Freelance Technical Director. 15 years experience delivering web and mobile projects for digital agencies, international brands and startups.
This is a really common and interesting question. I run a team of native and hybrid developers, so it's very close to my heart. It doesn't have a black and white answer, even in 2015, but I'll try and help you move forward.
1. Camera and GPS functionality is now readily available to hybrid apps.
2. ionic (based on Angular and Cordova) is a good choice of framework to work with
3. In general, a hybrid approach is most viable for fairly standard content-driven apps with limited interactivity. If you are dealing with video, large images, endless lists, large data storage or complex interactivity, I would recommend native.
4. Performance issues often only become apparent on lower spec handsets and may be be masked during development by testing solely on new high-end phones.
5. Developers. Going hybrid will not magically solve your developer problems for you. If you have a great hybrid developer and you decide your app is viable, then by all means go ahead. But choosing hybrid simply to achieve faster turnaround is not going work. It's arguably harder to find a good hybrid developer, as they need to understand mobile performance and development on 2 platforms. Furthermore there is nothing inherently faster in the development process, where it saves time and money is in porting an app to a second platform. Since you are at an early stage of product development, I would consider a single platform launch while you finalise your business model, so the perceived advantage of hybrid is reduced even further.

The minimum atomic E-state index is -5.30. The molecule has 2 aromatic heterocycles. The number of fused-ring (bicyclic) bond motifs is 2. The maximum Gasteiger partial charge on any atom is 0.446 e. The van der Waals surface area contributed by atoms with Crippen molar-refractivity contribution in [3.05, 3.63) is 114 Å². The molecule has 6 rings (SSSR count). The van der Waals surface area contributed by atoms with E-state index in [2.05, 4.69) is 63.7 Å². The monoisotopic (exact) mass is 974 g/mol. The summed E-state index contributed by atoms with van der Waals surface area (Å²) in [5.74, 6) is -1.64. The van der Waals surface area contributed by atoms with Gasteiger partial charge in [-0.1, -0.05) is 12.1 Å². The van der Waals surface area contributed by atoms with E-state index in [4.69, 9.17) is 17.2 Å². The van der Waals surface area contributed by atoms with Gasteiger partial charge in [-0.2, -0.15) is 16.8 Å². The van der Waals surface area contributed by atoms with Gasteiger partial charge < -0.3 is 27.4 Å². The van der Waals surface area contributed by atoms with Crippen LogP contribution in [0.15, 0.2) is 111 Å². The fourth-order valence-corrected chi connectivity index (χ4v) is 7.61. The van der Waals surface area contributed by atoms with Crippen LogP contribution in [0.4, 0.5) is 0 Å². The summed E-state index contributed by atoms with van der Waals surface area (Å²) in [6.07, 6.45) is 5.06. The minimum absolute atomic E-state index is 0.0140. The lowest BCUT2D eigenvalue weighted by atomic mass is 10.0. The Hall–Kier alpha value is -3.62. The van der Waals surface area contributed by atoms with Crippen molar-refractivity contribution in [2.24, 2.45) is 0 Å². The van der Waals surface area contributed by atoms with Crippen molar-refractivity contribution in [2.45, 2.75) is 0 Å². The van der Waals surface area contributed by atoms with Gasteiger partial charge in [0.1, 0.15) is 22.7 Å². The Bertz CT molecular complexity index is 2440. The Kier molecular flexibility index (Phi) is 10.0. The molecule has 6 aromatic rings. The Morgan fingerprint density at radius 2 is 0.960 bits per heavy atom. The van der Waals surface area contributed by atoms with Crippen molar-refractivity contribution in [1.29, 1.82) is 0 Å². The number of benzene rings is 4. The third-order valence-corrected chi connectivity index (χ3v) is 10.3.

To summarise - first and foremost, find a reliable mobile developer that you feel you can work with well. Provided your app passes points 3 and 4 above, at this early stage of development the technological implications of hybrid vs. native are less important than who you pick to join your team.
I'd be happy to discuss specifics of your app on call in more detail, please get in touch.
Best of luck,
I've been through this with a lot of clients and there is a very simple answer:
Essentially you are always ready. Iterating and validating go hand in hand. You can almost turn this on its head and ask "When should I stop validating and continue iterating?"
Iterating without validation is a risk because you are working in isolation and don't know whether your assumptions are correct. So validation should be built in as part of each and every iteration. That includes pre-MVP, when your startup is still just an idea in your head. In the early days that might mean discussing design drafts over coffee, in the later stages that might mean looking at analytics results and A/B tests.
Think of it as a continuous, ongoing process, a conversation with your target market, rather than a stop/go affair where you disappear into your office for a few weeks and then re-emerge, ready to validate.
Each stage continues until you start to hear the same answers and are not learning anything new. Then it's time to ask new questions and for that you most likely need to move on in your product development cycle.
It would be great to hear more about your product, feel free to get in touch.
Best of luck - Nils